Motorist in Austria has tried FOR MONTHS to scrap his Tesla after it was reduced to ash IN SECONDS after crashing


24-11-19 10:29:00,

A man in Austria saw his Tesla car totally incinerated in a road accident, in mere seconds. Now, the owner is desperately seeking to salvage it. Yet, no one seems willing to try and recycle the supposedly eco-friendly vehicle.

The electric car’s fiery demise – and what followed – shows that fossil-fuel-free vehicles still have a way to go before they become renewable and eco-friendly enough to drive us into a green future.

Dominik Freymuth, a German motorist, had been an enthusiastic supporter of a shift to electric vehicles. He willingly sold his diesel-powered Mercedes and “made a fully conscious choice in favor of Tesla’s electric car.” And he enjoyed his new vehicle “from the first minute” – until he crashed it into a tree in a minor road accident.

“In just ten seconds after I crashed at a speed of 60 km per hour, this thing was already engulfed in flames and [I] was just happy that someone who was driving by rescued [me] from a fiery death,” Freymuth, who was hospitalized with severe injuries following the accident in October, told RT Deutsch. “I am disappointed.”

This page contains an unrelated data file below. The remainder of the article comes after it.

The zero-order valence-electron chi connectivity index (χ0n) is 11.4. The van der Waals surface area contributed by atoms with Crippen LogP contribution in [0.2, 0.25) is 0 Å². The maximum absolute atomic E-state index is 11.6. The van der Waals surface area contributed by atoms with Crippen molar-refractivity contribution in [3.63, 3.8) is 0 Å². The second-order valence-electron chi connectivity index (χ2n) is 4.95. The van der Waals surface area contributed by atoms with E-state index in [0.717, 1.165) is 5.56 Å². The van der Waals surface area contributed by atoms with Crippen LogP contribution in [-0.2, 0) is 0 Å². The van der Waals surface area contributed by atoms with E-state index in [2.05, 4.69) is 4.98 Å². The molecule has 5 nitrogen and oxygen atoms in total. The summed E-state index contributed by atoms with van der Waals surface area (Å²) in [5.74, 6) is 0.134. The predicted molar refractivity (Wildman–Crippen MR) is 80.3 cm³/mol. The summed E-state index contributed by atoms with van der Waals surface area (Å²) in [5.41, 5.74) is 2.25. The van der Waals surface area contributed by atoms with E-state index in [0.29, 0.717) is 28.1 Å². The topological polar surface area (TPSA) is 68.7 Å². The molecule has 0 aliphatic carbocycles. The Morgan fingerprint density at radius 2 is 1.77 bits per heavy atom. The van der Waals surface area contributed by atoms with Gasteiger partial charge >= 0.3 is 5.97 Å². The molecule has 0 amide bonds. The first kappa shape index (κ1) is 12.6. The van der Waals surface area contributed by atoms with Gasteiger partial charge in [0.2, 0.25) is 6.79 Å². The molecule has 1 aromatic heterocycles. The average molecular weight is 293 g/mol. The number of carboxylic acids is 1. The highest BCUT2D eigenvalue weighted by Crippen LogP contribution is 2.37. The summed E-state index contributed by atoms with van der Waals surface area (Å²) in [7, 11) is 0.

Yet that was not the end of Dominik’s troubles. His car, having burned out almost completely, had to be cooled for about three days in a special container. Later, it was transported to a private parking lot and was virtually abandoned there for more than a month as literally no company in Austria was willing to scrap it, despite Freymuth’s tireless efforts.

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The parking lot owner told Freymuth that “he was literally going round in circles as various agencies simply were sending him off to one another.” Eventually, it turned out that Tesla had signed a contract with a certain Austrian company to salvage its cars in Austria – but that firm was still lacking the necessary license from the Austrian government.

Power source from hell

Freymuth had to go through all this for one reason: his ‘eco-friendly’ car’s electric motor ran on a lithium-ion battery. Developed in the late 20th century,

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